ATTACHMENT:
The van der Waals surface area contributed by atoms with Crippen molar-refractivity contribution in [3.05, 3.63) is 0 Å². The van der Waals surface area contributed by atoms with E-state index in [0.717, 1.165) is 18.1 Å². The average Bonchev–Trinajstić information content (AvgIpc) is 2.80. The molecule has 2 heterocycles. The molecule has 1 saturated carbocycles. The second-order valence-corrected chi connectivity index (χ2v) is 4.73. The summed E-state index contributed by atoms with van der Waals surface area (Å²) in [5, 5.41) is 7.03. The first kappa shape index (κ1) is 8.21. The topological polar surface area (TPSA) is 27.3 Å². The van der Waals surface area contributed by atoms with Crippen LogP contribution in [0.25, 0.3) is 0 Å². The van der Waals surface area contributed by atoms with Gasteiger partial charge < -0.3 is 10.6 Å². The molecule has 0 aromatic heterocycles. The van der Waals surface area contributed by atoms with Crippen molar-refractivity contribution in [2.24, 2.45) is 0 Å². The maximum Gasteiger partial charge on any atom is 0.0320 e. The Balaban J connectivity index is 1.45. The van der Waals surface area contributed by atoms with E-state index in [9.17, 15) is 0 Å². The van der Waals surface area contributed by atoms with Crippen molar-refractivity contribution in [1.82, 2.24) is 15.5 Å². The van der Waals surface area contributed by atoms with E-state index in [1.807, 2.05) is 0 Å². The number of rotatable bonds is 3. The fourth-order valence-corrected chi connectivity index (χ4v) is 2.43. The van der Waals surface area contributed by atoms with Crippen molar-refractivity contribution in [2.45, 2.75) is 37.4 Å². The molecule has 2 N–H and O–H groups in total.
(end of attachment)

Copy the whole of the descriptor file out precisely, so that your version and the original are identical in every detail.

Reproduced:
The van der Waals surface area contributed by atoms with Crippen molar-refractivity contribution in [3.05, 3.63) is 0 Å². The van der Waals surface area contributed by atoms with E-state index in [0.717, 1.165) is 18.1 Å². The average Bonchev–Trinajstić information content (AvgIpc) is 2.80. The molecule has 2 heterocycles. The molecule has 1 saturated carbocycles. The second-order valence-corrected chi connectivity index (χ2v) is 4.73. The summed E-state index contributed by atoms with van der Waals surface area (Å²) in [5, 5.41) is 7.03. The first kappa shape index (κ1) is 8.21. The topological polar surface area (TPSA) is 27.3 Å². The van der Waals surface area contributed by atoms with Crippen LogP contribution in [0.25, 0.3) is 0 Å². The van der Waals surface area contributed by atoms with Gasteiger partial charge < -0.3 is 10.6 Å². The molecule has 0 aromatic heterocycles. The van der Waals surface area contributed by atoms with Crippen molar-refractivity contribution in [2.24, 2.45) is 0 Å². The maximum Gasteiger partial charge on any atom is 0.0320 e. The Balaban J connectivity index is 1.45. The van der Waals surface area contributed by atoms with E-state index in [9.17, 15) is 0 Å². The van der Waals surface area contributed by atoms with Crippen molar-refractivity contribution in [1.82, 2.24) is 15.5 Å². The van der Waals surface area contributed by atoms with E-state index in [1.807, 2.05) is 0 Å². The number of rotatable bonds is 3. The fourth-order valence-corrected chi connectivity index (χ4v) is 2.43. The van der Waals surface area contributed by atoms with Crippen molar-refractivity contribution in [2.45, 2.75) is 37.4 Å². The molecule has 2 N–H and O–H groups in total.